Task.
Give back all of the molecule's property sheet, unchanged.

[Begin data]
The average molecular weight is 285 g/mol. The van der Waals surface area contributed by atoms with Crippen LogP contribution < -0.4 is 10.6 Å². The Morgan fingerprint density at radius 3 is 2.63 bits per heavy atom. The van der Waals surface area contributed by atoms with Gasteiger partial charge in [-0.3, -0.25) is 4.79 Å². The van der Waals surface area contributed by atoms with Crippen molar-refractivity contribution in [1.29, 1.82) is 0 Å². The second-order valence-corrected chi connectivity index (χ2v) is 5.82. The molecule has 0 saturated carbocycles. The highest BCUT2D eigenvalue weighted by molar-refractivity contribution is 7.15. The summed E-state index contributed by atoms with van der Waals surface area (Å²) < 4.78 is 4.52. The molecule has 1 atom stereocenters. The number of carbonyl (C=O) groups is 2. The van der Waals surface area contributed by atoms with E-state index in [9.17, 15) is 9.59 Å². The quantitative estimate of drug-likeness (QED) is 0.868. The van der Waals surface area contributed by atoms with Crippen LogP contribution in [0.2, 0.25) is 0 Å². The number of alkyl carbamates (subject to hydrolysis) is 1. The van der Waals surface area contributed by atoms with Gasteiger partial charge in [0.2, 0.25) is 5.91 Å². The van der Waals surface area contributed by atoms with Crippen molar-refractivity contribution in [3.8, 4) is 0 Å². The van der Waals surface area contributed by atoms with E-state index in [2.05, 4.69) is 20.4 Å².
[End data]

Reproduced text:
The average molecular weight is 285 g/mol. The van der Waals surface area contributed by atoms with Crippen LogP contribution < -0.4 is 10.6 Å². The Morgan fingerprint density at radius 3 is 2.63 bits per heavy atom. The van der Waals surface area contributed by atoms with Gasteiger partial charge in [-0.3, -0.25) is 4.79 Å². The van der Waals surface area contributed by atoms with Crippen molar-refractivity contribution in [1.29, 1.82) is 0 Å². The second-order valence-corrected chi connectivity index (χ2v) is 5.82. The molecule has 0 saturated carbocycles. The highest BCUT2D eigenvalue weighted by molar-refractivity contribution is 7.15. The summed E-state index contributed by atoms with van der Waals surface area (Å²) < 4.78 is 4.52. The molecule has 1 atom stereocenters. The number of carbonyl (C=O) groups is 2. The van der Waals surface area contributed by atoms with E-state index in [9.17, 15) is 9.59 Å². The quantitative estimate of drug-likeness (QED) is 0.868. The van der Waals surface area contributed by atoms with Crippen LogP contribution in [0.2, 0.25) is 0 Å². The number of alkyl carbamates (subject to hydrolysis) is 1. The van der Waals surface area contributed by atoms with Gasteiger partial charge in [0.2, 0.25) is 5.91 Å². The van der Waals surface area contributed by atoms with Crippen molar-refractivity contribution in [3.8, 4) is 0 Å². The van der Waals surface area contributed by atoms with E-state index in [2.05, 4.69) is 20.4 Å².